The peer review process tries to ensure that the highest quality research gets published. When an article is submitted to a peer reviewed journal, the editor after deciding if the article meets the basic requirements for inclusion, sends it to be reviewed by other scholars (the author's peers) within the same field. These reviewers provide feedback to the editor to reject the paper, accept the paper as is, or accept the paper with author revisions. This is a good video on the Differences Between Scholarly & Popular Press Articles by Dr. Stephens, Department of Communication Studies.
How can I tell if a particular journal is considered peer reviewed or refereed?
How can I tell if a particular article is peer reviewed?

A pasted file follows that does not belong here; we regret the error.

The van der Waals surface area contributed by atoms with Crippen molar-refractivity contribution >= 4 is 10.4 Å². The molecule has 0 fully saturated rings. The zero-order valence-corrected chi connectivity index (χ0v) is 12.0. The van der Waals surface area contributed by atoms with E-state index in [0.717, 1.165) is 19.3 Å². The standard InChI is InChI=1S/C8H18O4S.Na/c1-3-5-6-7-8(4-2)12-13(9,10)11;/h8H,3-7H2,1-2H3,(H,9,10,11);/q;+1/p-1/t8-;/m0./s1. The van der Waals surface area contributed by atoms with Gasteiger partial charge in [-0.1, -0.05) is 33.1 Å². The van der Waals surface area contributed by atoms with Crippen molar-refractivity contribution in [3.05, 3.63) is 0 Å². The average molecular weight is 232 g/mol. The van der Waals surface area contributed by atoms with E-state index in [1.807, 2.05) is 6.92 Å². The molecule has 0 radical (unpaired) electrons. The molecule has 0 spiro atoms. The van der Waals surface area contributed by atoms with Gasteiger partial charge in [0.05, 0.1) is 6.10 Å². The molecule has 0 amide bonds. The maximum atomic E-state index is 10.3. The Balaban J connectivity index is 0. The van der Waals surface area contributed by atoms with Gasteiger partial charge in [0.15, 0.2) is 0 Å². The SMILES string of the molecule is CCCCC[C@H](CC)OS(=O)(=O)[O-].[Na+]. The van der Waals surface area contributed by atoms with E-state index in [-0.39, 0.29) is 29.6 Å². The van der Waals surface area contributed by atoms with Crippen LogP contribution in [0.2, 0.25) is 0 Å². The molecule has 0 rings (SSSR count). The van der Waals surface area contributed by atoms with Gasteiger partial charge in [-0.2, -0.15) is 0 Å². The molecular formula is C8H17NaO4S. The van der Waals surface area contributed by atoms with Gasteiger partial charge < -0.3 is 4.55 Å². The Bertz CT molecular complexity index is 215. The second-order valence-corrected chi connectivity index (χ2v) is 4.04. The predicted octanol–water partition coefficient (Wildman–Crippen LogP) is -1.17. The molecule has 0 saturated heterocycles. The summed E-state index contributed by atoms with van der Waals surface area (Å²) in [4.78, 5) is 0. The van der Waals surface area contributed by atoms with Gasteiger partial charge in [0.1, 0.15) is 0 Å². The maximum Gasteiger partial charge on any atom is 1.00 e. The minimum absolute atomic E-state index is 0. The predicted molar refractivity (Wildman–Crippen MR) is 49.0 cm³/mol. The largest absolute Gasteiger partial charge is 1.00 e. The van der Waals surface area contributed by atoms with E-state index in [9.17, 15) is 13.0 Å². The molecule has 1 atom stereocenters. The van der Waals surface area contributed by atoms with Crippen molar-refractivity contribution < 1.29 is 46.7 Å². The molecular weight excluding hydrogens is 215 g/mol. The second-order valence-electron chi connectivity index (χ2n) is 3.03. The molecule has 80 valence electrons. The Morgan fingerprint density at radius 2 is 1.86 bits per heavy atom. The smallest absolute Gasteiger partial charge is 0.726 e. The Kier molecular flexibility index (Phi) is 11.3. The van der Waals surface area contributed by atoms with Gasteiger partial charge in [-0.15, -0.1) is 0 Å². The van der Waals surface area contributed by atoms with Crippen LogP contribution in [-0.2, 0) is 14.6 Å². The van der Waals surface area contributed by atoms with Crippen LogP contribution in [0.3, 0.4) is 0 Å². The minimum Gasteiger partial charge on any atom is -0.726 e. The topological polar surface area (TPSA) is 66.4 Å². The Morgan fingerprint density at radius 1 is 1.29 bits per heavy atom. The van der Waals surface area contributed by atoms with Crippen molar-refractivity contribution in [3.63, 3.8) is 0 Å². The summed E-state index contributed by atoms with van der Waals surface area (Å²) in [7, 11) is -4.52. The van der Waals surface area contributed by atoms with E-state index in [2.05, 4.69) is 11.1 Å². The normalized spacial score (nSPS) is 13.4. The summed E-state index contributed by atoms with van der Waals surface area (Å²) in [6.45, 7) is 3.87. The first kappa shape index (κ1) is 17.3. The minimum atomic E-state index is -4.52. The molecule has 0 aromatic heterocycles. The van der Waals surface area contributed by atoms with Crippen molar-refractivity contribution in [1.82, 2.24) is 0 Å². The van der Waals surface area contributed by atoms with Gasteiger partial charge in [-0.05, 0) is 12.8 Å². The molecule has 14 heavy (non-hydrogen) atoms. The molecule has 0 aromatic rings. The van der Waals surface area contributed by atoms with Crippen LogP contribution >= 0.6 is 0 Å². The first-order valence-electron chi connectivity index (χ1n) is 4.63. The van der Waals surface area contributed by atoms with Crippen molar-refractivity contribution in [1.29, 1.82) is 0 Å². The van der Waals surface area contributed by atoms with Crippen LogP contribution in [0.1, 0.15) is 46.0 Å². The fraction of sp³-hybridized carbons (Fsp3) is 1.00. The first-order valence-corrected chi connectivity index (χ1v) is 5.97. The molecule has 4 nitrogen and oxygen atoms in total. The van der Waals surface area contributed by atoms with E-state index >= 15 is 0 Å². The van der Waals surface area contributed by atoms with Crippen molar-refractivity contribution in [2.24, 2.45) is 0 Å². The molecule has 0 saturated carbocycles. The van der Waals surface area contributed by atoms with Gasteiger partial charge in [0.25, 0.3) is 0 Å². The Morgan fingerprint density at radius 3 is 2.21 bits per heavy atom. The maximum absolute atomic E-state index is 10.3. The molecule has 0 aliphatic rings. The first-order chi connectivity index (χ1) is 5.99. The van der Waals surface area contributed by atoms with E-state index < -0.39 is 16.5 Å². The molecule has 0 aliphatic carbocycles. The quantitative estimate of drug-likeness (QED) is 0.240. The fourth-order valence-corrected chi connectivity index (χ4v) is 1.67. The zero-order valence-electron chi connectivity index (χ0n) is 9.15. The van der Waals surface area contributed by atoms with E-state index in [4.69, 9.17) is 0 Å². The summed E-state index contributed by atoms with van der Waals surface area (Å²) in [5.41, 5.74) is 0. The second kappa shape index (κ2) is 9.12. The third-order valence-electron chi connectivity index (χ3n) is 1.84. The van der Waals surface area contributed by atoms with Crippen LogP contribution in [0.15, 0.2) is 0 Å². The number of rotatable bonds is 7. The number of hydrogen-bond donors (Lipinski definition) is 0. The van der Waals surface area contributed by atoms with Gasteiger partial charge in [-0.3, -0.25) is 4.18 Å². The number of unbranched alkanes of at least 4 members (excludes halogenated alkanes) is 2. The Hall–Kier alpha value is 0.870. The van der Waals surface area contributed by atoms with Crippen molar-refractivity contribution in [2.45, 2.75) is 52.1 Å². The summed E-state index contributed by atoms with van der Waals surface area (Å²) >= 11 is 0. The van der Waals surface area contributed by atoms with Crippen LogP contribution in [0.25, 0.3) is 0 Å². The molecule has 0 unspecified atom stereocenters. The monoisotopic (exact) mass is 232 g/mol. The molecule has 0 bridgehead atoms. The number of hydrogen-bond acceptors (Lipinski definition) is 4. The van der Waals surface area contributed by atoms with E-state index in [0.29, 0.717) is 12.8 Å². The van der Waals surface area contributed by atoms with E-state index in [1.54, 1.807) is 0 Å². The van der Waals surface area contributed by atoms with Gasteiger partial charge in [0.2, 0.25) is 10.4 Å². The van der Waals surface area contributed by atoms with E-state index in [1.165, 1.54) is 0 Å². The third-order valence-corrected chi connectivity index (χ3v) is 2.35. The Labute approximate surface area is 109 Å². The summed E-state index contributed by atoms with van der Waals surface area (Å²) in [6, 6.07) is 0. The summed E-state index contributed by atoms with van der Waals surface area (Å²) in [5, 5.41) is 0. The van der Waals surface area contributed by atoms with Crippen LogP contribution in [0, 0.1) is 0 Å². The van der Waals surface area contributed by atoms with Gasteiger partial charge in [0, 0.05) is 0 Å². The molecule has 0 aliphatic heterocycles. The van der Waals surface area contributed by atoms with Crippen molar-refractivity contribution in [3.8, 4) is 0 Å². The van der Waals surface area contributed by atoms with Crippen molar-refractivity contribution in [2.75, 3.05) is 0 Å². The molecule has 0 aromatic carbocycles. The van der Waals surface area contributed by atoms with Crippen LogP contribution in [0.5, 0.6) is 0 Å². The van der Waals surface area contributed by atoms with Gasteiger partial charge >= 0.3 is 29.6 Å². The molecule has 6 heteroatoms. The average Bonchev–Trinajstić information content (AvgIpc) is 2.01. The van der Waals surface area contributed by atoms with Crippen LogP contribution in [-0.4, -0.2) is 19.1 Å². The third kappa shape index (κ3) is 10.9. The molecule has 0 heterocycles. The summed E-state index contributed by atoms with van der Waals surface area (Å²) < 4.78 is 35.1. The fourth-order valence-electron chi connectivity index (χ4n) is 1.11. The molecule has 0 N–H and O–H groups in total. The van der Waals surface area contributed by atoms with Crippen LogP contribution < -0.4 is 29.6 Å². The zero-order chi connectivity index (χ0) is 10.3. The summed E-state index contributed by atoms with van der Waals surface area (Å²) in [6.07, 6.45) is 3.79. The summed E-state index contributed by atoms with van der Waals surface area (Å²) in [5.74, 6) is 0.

Peer reviewed articles may include some or all of these elements (individual mileage may vary):
Even if a journal is considered peer reviewed, not all articles within that journal are actually peer reviewed, examples include:
NOTE: An article may be considered scholarly, for example a conference proceeding or technical report, but you cannot assume it was peer reviewed. Need help? Talk to a librarian!
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